Sixty minutes, two times a day, 5 days per week = 10 HOURS. That’s the amount of time I spend commuting each week. I try to make the most out of that time. As of late, I phased out listening to my usual politics podcasts because, well, it was getting toxic. Then I discovered the value of choosing to think about one thing for one hour during my commute. I’ve been using this time to think creatively. I start by selecting from a mental menu of options to think about.
Once seated on my train, I close my eyes, with nature sounds on my headphones, and think about one thing. For example, I imagined a simple object I wanted to paint. I could see that object in my mind and moved it around to see it with varying perspectives. At the same time I ask myself how can I use this to tell a compelling story or idea. The nice thing with your imagination is that you can erase anything and start over pretty easily. Using imagery is one way to stay in the present moment. It can be a tool to create or accomplish a goal, but it doesn’t have to be.
We often talk about intentional living, but what about intentional thinking? Our minds don’t have to be a jumble of random thoughts and worries. We do have some degree of control. People often say “don’t worry”, but they don’t tell you how to do that. This is just one way that has been helpful for me. It probably won’t stand up to overwhelming problems, but can be a small dose of peace in an otherwise stressful work week.
Here are a few ideas to think-one-thing-for-one-hour:
- think about one full meal to cook this weekend.
- think about the last book you enjoyed reading and how you might describe it to a friend.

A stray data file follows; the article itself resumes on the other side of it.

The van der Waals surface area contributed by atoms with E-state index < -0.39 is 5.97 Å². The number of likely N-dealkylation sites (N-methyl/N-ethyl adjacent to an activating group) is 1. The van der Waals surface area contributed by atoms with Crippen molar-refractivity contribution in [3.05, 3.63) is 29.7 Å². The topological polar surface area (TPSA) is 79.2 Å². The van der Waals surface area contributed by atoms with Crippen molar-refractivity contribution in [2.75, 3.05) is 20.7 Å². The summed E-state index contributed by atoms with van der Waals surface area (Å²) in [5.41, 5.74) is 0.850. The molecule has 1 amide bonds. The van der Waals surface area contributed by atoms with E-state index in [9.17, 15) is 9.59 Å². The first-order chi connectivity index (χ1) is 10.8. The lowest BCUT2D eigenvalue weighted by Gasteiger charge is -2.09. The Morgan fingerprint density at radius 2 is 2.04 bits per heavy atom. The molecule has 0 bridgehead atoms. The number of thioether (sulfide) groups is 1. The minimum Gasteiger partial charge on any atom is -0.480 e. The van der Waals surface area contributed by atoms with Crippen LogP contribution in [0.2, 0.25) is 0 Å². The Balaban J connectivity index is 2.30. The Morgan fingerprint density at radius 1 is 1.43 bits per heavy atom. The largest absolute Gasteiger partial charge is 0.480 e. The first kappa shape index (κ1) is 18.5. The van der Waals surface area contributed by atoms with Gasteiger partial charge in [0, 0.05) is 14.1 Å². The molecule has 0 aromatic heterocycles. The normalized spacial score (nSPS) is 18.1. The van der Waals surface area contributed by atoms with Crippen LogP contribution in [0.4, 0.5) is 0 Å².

- think about something you’ve been meaning to say to someone and different ways you could say it.
- think about a brand new combination of your existing clothes for your next outfit.
- think about 20 things you can remove from your home.
- think about every way you can re-arrange your furniture.
- think about different ways to write a birthday card to your friends and family.
The possibilities are endless; it can address a simple problem, be neutral, peaceful, creative, and fun. The only requirement is that it remain a constructive process. If your mind strays, you will catch yourself, non-judgmentally, and go back to that one thing. This isn’t exactly mindfulness; Real mindfulness is actually very hard to maintain for any extended period of time for most people. And it’s not meditation either. It’s very much task oriented, something that comes easy to most people. It keeps you in the present moment, which is hard, but really one the most valuable things in life.
Do you have any ideas to think-one-thing-for-one-hour?
I hope you enjoy your thoughts today!
[image: my apartment wall]